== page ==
Postmaster General Louis DeJoy allegedly pressured former employees to donate to Republican candidates he supported and then reimbursed them with large bonuses, according to multiple media reports.
Both The Washington Post and The New York Times said Sunday that DeJoy, a top Republican fundraiser and Trump megadonor, urged workers at his former business, New Breed Logistics, to write checks to lawmakers for more than a decade between 2003 and 2014.
The Post spoke with five former employees who corroborated the accounts and analyzed campaign finance records which showed more than $1 million in donations during that period to federal and state GOP candidates. Only $700 was donated to Democratic candidates during the same period by company employees.
“He asked employees for money. We gave him the money, and then he reciprocated by giving us big bonuses,” David Young, a former director of human resources at DeJoy’s company, told the Post. “When we got our bonuses, let’s just say they were bigger, they exceeded expectations — and that covered the tax and everything else.”
Other employees told the Times they were never approached to make political donations, and it’s unclear how they may have been solicited. But Senate Minority Leader Chuck Schumer (D-N.Y.) said the allegations were serious enough that the North Carolina attorney general should open an investigation into the matter.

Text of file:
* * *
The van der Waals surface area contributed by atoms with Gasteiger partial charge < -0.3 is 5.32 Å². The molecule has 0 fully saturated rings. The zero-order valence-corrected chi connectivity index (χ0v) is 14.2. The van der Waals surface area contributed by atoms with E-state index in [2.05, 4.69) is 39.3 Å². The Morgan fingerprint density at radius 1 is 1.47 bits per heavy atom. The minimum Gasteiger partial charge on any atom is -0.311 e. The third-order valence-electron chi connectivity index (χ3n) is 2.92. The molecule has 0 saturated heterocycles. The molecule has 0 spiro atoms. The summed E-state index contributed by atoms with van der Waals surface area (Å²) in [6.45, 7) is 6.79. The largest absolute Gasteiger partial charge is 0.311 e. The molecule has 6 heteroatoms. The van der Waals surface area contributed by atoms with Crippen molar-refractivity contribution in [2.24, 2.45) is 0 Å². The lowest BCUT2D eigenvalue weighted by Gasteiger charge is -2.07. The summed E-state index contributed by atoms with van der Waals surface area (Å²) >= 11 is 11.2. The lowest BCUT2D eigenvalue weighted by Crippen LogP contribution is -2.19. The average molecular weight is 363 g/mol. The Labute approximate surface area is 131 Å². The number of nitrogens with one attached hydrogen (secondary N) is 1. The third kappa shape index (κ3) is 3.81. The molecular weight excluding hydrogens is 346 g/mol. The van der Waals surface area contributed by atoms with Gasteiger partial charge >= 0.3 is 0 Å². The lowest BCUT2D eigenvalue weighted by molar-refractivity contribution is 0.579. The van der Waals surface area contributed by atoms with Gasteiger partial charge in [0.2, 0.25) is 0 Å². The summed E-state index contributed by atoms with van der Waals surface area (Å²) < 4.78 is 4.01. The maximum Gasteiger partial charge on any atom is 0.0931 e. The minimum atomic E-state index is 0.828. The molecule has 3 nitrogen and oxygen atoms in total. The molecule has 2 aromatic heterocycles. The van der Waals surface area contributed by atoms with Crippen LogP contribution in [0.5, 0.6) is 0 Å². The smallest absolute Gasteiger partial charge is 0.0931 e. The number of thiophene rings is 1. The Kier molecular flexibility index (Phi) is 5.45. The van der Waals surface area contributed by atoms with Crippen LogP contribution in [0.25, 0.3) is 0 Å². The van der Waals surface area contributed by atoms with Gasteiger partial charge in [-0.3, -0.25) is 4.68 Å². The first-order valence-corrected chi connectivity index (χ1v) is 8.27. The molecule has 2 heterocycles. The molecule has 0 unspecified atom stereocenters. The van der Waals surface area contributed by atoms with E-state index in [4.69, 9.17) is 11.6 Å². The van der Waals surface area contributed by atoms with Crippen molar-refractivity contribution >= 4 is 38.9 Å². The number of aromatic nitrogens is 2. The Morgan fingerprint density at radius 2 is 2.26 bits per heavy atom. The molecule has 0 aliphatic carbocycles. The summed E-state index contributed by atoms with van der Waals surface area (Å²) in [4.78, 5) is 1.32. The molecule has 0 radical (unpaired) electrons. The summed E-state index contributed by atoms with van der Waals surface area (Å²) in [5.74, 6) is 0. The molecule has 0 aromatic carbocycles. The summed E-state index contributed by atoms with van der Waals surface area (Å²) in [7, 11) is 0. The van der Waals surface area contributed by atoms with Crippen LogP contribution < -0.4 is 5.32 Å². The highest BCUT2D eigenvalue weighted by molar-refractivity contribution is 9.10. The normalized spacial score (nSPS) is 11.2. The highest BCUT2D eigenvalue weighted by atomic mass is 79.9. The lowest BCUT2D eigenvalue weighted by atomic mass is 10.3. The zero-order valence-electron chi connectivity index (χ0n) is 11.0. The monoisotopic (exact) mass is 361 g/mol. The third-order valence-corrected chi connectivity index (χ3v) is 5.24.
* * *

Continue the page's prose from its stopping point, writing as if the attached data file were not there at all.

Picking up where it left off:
Federal election laws prohibit straw-donor donation schemes, in which individuals bypass political donation limits by reimbursing others that effectively donate on their behalf. The New York Times notes it is legal, however, for people to encourage their employees to donate.
A spokesperson for DeJoy told the Post that the postmaster general believed “he has always followed campaign fundraising laws and regulations.”
“Mr. DeJoy believes that all campaign fundraising laws and regulations should be complied with in all respects,” the spokesman, Monty Hagler, told the publication. “Mr. DeJoy was never notified by the New Breed employees referenced by the Washington Post of any pressure they might have felt to make a political contribution, and he regrets if any employee felt uncomfortable for any reason.”
DeJoy angrily pushed back against assertions he reimbursed former employees after they were pressured to donate to GOP candidates in testimony to House lawmakers last month.
“That’s an outrageous claim, sir, and I resent it. . . . The answer is no,” he told Rep. Jim Cooper (D-Tenn.) during a pointed question about the details of the alleged arrangements.
DeJoy has faced fierce criticism from Democrats in recent months following his appointment to lead the U.S. Postal Service in May. He has come under fire for decisions to cut costs at the federal agency including moves to reduce overtime and decommission mail sorting machines ahead of the November election. Critics have accused DeJoy of kowtowing to President Donald Trump’s frustrations with the Postal Service and deals the agency has with Amazon, a frequent target of the president’s ire.
Trump has also regularly spread lies about mail-in voting ahead of an expected surge in the coming months as millions of Americans vote from home due to the ongoing coronavirus pandemic.
DeJoy has vehemently denied any efforts to undercut the distribution of ballots to voters.
“I am not engaged in sabotaging the election,” DeJoy told House lawmakers last month amid question about the election. “We will do everything in our power and structure to deliver the ballots on time.”
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